Only 26 percent have bank account in Nepal: survey
Mar 21, 2007 - 1:41:20 PM
Kathmandu, March 21 - Though money sent home by relatives working abroad has kept Nepal's economy alive for nearly a decade, only 26 percent Nepalis have bank accounts due to lack of access to financial services, say a survey.
Family and friends are by far the largest loan providers since formal financial institutions do not serve the needs of people, especially low-income households and small businesses, World Bank's country director for Nepal Ken Ohashi said while launching the 'Access to Financial Services Survey: 2006' report in Kathmandu.
The report, co-authored by the World Bank and Department for International Development, the British government's international aid wing, says access to financial services has declined in Nepal in recent years.
According to the survey, only 26 percent Nepali households have a bank account since bank procedures are seen as being the most cumbersome.
However, families and friends do not give loans altruistically. They charge interest on loans.
Private money-lending organisations and cooperatives are the second choice for Nepalis, serving 18 percent households that include both low-income and wealthier groups.
Microfinance and regional rural development banks come a distant third, serving only four percent, mainly the rural poor.
Most households do not bother trying to borrow from financial institutions because the latter can't meet needs in time. Also, informal lenders ask for less or no immovable collateral.
'Even among the wealthiest households, half of those with a bank account prefer informal lenders because of their rapid delivery,' said Aurora Ferrari, World Bank Private Sector development specialist and author of the report.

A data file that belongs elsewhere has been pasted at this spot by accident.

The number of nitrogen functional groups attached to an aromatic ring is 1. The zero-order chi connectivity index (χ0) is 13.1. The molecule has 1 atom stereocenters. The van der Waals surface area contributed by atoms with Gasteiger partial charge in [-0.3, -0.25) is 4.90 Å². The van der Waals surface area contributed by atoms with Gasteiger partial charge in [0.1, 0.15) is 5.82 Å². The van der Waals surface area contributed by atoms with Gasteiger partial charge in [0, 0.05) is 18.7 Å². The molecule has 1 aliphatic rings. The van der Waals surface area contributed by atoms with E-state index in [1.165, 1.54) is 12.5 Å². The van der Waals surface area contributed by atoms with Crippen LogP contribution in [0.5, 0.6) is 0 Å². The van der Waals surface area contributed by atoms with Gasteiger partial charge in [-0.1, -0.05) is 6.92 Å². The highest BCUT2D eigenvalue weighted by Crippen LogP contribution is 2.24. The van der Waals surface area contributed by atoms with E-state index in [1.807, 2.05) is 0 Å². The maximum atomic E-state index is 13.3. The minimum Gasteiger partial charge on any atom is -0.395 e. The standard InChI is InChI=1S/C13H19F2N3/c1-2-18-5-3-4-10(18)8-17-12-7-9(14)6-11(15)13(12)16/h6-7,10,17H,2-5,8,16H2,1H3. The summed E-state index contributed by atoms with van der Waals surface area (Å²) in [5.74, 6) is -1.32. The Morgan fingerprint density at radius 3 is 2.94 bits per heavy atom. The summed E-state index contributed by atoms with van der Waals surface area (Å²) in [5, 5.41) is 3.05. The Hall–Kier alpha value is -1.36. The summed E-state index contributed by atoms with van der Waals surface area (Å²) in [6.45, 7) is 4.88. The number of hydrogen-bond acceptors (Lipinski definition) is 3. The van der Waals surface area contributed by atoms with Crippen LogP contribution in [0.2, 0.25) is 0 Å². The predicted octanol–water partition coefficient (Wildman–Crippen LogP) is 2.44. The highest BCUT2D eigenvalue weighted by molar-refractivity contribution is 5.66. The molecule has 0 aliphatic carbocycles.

Government efforts to increase access to formal financial services have not been successful since lending profitably to small businesses requires a high level of efficiency, minimised transaction costs and large numbers of high-quality loans.
'The country needs to develop an environment where small business lending is safer, cheaper, and faster,' Ferrari said.
'Access to financial services plays a crucial role in poverty reduction,' Ohashi said. 'For example, access to savings helps poor people cope better with shocks such as health care emergencies. Through access to credit, they can invest in income-generating activities or in the future, by obtaining education or migrating. Financial services also play an important role in supporting the growth of small businesses -- crucial for creating jobs for low-skill workers.'
The World Bank is asking Nepal government to urgently help banks and microfinance institutions develop appropriate products and procedures for profitable lending to small businesses and low-income households
The report suggests secured transactions laws, promoting the industry by upgrading technical skills and reforming state-owned providers. It also urges the government to create a legal and regulatory environment that protects microfinance consumers and promotes stability.
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